Commentary

Why I Changed My Mind on the Debt Limit

THE NEW YORK TIMES, Laurence H. Tribe, May 9, 2023 

The right question is whether Congress — after passing the spending bills that created these debts in the first place — can invoke an arbitrary dollar limit to force the president and his administration to do its bidding.

At this moment, at the White House as well as the Departments of Treasury and Justice, officials are debating a legal theory that previous presidents and any number of legal experts — including me — ruled out in 2011, when the Obama administration confronted a default.

The theory builds on Section 4 of the 14th Amendment to argue that Congress, without realizing it, set itself on a path that would violate the Constitution when, in 1917, it capped the size of the federal debt. Over the years, Congress has raised the debt ceiling scores of times, most recently two years ago, when it set the cap at $31.4 trillion. We hit that amount on Jan. 19 and are being told that the “extraordinary measures” Treasury has available to get around it are about to run out. When that happens, all hell will break loose.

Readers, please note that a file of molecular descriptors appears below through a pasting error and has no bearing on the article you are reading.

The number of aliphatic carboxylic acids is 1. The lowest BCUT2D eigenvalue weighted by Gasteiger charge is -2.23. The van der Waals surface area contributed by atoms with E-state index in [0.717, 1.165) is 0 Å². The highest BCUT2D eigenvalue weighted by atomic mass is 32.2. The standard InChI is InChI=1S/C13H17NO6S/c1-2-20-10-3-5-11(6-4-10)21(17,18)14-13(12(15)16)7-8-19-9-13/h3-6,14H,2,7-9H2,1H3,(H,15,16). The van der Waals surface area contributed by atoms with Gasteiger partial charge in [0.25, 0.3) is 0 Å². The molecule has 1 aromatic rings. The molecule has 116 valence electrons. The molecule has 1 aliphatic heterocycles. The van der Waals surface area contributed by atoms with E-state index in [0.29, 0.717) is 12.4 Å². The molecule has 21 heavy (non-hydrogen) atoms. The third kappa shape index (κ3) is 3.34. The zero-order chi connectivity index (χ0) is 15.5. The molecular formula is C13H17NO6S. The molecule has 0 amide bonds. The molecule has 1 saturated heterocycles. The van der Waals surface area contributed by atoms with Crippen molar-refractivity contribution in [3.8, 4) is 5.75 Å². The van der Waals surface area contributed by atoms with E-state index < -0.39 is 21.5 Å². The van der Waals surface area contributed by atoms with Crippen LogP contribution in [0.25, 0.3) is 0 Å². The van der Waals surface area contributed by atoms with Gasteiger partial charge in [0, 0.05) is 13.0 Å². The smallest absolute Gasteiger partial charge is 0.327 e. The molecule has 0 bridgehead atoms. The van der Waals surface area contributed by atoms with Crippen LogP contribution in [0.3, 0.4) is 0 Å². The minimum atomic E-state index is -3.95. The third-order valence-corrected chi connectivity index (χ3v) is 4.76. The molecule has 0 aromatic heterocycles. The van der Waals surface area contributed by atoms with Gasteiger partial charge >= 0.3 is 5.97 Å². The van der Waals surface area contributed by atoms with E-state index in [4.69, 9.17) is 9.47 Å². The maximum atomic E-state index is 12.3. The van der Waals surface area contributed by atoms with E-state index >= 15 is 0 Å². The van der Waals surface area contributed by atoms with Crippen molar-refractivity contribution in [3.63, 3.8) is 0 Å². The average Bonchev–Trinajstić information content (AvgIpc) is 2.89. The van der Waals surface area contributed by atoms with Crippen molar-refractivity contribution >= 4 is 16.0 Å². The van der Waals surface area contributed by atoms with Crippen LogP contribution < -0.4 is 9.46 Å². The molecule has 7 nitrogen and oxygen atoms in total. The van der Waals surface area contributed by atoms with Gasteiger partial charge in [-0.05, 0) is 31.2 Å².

Taking advantage of that prospect, congressional Republicans are threatening to do nothing unless the administration agrees to slash lots of government programs that their party has had in its sights. If the president caves in to their demands, they will agree to raise the cap — until this crisis occurs again. Then, they will surely pursue the same game of chicken or, maybe more accurately, Russian roulette. It’s a complicated situation, but a solution is staring us in the face.

Read More: THE NEW YORK TIMES